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Chris Saxon

Thanks for the question, Piotr.

Asked: September 21, 2020 - 4:38 pm UTC

Answered by: Chris Saxon - Last updated: September 22, 2020 - 10:43 am UTC

Category: SQL - Version: 12.1.0.2.0

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You Asked

Hi Tom,

Could you please clarify why the following simple sql is returning the result?

select 
 a.dummy,
 b.dummy,
 decode ( a.dummy, 'X', null, b.dummy ) 
from
 dual a,
 dual b
where
 decode ( a.dummy, 'X', null, b.dummy (+) ) = a.dummy
;


At first it looks like satisfied null = 'X' condition. Is it true that using (+) after default value in decode is an equivalent of left outer joining on entire decode? Is the following query the equivalent of the former one?

select
 a.dummy,
 b.dummy,
 decode ( a.dummy, 'X', null, b.dummy ) 
from
 dual a left outer join dual b on decode ( a.dummy, 'X', null, b.dummy ) = a.dummy
;

and we said...

Yes, those two statements are equivalent.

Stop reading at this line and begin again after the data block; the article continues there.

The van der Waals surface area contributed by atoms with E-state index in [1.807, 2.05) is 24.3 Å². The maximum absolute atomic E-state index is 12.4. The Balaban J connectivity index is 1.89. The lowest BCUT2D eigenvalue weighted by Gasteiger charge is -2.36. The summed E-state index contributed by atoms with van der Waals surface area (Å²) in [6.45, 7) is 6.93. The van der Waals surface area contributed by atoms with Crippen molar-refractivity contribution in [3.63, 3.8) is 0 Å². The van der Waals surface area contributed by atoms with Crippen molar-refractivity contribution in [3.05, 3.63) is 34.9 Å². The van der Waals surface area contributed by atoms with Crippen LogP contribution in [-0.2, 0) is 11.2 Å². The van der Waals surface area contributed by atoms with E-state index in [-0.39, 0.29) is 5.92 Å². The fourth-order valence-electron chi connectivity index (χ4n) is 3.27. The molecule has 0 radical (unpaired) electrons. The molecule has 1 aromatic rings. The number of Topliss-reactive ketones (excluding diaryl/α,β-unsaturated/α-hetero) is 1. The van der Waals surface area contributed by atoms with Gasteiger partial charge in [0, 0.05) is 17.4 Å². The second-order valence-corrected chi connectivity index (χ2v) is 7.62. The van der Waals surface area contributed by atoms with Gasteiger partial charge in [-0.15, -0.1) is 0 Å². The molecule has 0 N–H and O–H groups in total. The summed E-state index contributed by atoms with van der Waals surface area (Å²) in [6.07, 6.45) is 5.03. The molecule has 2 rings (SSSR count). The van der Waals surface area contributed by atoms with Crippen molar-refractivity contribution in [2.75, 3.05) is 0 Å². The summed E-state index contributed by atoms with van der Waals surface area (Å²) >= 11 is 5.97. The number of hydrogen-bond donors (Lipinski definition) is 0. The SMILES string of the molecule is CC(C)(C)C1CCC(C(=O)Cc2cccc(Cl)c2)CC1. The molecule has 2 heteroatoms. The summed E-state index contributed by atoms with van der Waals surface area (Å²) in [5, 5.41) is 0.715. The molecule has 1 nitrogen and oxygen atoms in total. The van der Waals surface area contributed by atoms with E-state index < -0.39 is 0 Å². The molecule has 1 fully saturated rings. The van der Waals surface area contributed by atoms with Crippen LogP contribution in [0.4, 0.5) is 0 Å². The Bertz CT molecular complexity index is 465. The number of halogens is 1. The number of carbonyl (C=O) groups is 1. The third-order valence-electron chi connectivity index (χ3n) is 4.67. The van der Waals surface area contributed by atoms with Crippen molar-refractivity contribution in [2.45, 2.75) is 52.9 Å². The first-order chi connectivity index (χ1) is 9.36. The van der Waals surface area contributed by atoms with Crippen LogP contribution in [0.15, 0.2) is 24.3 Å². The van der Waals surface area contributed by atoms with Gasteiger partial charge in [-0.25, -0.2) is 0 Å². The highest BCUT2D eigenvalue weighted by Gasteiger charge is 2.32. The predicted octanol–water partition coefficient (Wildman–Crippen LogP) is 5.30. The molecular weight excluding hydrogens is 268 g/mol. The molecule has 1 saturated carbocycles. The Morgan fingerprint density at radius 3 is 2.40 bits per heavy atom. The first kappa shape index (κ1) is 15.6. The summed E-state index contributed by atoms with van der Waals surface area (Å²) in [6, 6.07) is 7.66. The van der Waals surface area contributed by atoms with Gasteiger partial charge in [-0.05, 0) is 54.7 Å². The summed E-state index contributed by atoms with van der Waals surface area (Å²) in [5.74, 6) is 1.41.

Remember that an outer join always returns all the rows from the outer table. It returns rows from the inner table that satisfy the join condition.

In those queries A is the outer table, so you'll get a row from this table in the output.

You'll then get rows from B where:

decode ( a.dummy, 'X', null, b.dummy (+) )

is true. This maps X to null, so the condition is:

null = dummy

Which is unknown. So you get no rows from B.

This matches the results you get:

select 
 a.dummy a_dum,
 b.dummy b_dum,
 decode ( a.dummy, 'X', null, b.dummy ) 
from
 dual a,
 dual b
where decode ( a.dummy, 'X', null, b.dummy (+) ) = a.dummy;

A_DUM    B_DUM     DECODE(A.DUMMY,'X',NULL,B.DUMMY)   
X        <null>    <null>    

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